So many serious-minded fantasy books I read in the last couple of years are indictments against colonialism -- "The Traitor Baru Cormorant", "A Master of Jinn", "The Mask of Mirrors" -- to recall just a few, and "Babel" isn't the grimmest or the angriest among those, but definitely goes deepest in explaining how abuse and exploitation is built into the whole thing.

I love the magic system based on translation, and all the academic discussions about what makes a good translation, and why perfect translation is always impossible etc. However, I'm not entirely convinced that the match pair examples used in the book are all precise enough in their misalignments to be magically useful, which undercuts the rigor of the magic system a bit.
posted by of strange foe at 8:19 AM on December 5, 2022 [2 favorites]

Read it and appreciated it. I agree it was grim, although I value the author's perspective. My one hangup with it is this: for a book that was so extensively researched, and that is about language, I was taken out of the story by the fact that the principal characters all speak like citizens of the 21st century. Maybe this was an artistic decision to make them more relatable to an audience that is also citizens of the 21st century, but it still struck me as a false note.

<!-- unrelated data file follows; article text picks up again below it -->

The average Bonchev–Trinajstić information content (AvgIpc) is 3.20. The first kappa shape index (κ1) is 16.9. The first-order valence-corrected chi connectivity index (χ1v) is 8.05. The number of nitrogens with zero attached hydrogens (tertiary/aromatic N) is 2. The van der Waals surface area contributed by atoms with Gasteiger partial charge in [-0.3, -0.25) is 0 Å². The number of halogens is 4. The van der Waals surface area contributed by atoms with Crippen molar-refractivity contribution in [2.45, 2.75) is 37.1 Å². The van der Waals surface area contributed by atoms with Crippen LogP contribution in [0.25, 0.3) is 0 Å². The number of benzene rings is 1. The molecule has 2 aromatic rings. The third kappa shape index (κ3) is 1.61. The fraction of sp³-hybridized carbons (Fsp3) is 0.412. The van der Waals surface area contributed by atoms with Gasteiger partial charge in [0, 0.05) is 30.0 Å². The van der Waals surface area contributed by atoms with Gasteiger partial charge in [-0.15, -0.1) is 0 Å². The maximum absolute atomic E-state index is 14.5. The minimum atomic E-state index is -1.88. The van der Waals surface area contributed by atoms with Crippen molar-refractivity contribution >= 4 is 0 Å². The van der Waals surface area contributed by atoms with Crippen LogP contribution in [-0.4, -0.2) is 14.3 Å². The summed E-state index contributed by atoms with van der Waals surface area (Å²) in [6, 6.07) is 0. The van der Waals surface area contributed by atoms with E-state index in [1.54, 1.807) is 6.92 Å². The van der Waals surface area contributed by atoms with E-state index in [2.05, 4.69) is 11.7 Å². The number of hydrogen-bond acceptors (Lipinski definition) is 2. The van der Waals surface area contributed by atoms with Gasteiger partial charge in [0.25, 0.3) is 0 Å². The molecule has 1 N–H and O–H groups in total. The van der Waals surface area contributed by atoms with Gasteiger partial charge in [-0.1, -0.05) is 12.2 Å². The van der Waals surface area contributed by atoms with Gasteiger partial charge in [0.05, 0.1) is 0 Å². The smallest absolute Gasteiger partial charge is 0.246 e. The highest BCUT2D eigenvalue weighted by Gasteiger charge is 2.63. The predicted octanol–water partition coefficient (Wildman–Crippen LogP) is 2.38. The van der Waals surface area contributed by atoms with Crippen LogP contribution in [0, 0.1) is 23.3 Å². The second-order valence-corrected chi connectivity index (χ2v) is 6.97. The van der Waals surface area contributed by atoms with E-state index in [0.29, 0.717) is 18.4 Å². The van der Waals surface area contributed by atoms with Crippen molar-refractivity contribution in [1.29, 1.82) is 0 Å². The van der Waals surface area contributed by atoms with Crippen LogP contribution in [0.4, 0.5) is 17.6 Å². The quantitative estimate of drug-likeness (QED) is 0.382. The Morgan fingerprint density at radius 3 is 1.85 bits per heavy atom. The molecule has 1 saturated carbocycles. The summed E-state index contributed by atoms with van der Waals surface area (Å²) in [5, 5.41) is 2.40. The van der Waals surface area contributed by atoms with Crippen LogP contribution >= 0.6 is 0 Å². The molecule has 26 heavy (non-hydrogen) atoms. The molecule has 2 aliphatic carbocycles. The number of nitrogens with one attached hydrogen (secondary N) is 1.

posted by adamrice at 12:15 PM on June 20, 2023

Just finished, and I must say this book is excellent in every way. I felt like the author was writing directly to me, exploring different scenarios and concepts. The metaphor is so on-the-nose, it can feel hard to notice sometimes.

At first I thought silver was a metaphor for silicon valley, for a.i., for any new technology. But, no, silver is quicksilver - it is currency, it is capital.